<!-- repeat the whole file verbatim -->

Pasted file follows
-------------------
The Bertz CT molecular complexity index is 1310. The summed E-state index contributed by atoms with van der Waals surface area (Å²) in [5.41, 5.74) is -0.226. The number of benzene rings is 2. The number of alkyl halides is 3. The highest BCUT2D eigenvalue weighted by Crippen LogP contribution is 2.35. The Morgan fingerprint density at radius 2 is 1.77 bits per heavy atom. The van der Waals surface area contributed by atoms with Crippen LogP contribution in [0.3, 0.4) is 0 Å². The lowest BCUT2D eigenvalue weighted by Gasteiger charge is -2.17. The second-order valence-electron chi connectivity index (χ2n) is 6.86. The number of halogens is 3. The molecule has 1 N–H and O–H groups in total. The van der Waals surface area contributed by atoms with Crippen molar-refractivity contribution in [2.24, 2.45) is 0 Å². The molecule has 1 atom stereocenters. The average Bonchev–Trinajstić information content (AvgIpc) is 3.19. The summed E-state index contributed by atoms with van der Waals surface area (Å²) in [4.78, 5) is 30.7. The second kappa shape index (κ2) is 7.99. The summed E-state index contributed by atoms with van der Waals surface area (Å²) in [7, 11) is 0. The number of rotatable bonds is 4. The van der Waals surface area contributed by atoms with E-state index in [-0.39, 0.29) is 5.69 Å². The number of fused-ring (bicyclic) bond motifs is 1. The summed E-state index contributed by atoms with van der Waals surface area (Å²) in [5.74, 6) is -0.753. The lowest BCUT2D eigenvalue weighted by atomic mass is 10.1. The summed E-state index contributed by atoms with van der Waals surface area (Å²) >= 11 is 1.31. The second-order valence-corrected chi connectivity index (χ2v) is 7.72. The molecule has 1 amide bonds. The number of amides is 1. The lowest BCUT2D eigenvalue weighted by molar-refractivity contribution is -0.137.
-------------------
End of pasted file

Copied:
The Bertz CT molecular complexity index is 1310. The summed E-state index contributed by atoms with van der Waals surface area (Å²) in [5.41, 5.74) is -0.226. The number of benzene rings is 2. The number of alkyl halides is 3. The highest BCUT2D eigenvalue weighted by Crippen LogP contribution is 2.35. The Morgan fingerprint density at radius 2 is 1.77 bits per heavy atom. The van der Waals surface area contributed by atoms with Crippen LogP contribution in [0.3, 0.4) is 0 Å². The lowest BCUT2D eigenvalue weighted by Gasteiger charge is -2.17. The second-order valence-electron chi connectivity index (χ2n) is 6.86. The number of halogens is 3. The molecule has 1 N–H and O–H groups in total. The van der Waals surface area contributed by atoms with Crippen molar-refractivity contribution in [2.24, 2.45) is 0 Å². The molecule has 1 atom stereocenters. The average Bonchev–Trinajstić information content (AvgIpc) is 3.19. The summed E-state index contributed by atoms with van der Waals surface area (Å²) in [4.78, 5) is 30.7. The second kappa shape index (κ2) is 7.99. The summed E-state index contributed by atoms with van der Waals surface area (Å²) in [7, 11) is 0. The number of rotatable bonds is 4. The van der Waals surface area contributed by atoms with E-state index in [-0.39, 0.29) is 5.69 Å². The number of fused-ring (bicyclic) bond motifs is 1. The summed E-state index contributed by atoms with van der Waals surface area (Å²) in [5.74, 6) is -0.753. The lowest BCUT2D eigenvalue weighted by atomic mass is 10.1. The summed E-state index contributed by atoms with van der Waals surface area (Å²) >= 11 is 1.31. The second-order valence-corrected chi connectivity index (χ2v) is 7.72. The molecule has 1 amide bonds. The number of amides is 1. The lowest BCUT2D eigenvalue weighted by molar-refractivity contribution is -0.137.